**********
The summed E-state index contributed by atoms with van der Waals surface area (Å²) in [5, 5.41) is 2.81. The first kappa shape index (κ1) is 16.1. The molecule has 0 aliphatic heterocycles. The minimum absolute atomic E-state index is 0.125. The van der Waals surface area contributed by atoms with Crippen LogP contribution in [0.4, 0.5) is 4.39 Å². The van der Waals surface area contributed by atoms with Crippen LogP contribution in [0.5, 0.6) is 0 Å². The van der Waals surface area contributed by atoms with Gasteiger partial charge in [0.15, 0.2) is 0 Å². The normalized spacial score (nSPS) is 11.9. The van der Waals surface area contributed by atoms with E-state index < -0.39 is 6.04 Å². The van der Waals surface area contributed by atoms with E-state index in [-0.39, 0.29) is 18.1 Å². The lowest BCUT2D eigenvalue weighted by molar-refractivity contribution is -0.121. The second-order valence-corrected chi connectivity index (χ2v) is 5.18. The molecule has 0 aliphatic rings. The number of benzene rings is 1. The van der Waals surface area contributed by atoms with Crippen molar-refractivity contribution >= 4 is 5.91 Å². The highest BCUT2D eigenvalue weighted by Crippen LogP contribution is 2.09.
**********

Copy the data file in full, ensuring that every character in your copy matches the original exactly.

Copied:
The summed E-state index contributed by atoms with van der Waals surface area (Å²) in [5, 5.41) is 2.81. The first kappa shape index (κ1) is 16.1. The molecule has 0 aliphatic heterocycles. The minimum absolute atomic E-state index is 0.125. The van der Waals surface area contributed by atoms with Crippen LogP contribution in [0.4, 0.5) is 4.39 Å². The van der Waals surface area contributed by atoms with Crippen LogP contribution in [0.5, 0.6) is 0 Å². The van der Waals surface area contributed by atoms with Gasteiger partial charge in [0.15, 0.2) is 0 Å². The normalized spacial score (nSPS) is 11.9. The van der Waals surface area contributed by atoms with E-state index < -0.39 is 6.04 Å². The van der Waals surface area contributed by atoms with E-state index in [-0.39, 0.29) is 18.1 Å². The lowest BCUT2D eigenvalue weighted by molar-refractivity contribution is -0.121. The second-order valence-corrected chi connectivity index (χ2v) is 5.18. The molecule has 0 aliphatic rings. The number of benzene rings is 1. The van der Waals surface area contributed by atoms with Crippen molar-refractivity contribution >= 4 is 5.91 Å². The highest BCUT2D eigenvalue weighted by Crippen LogP contribution is 2.09.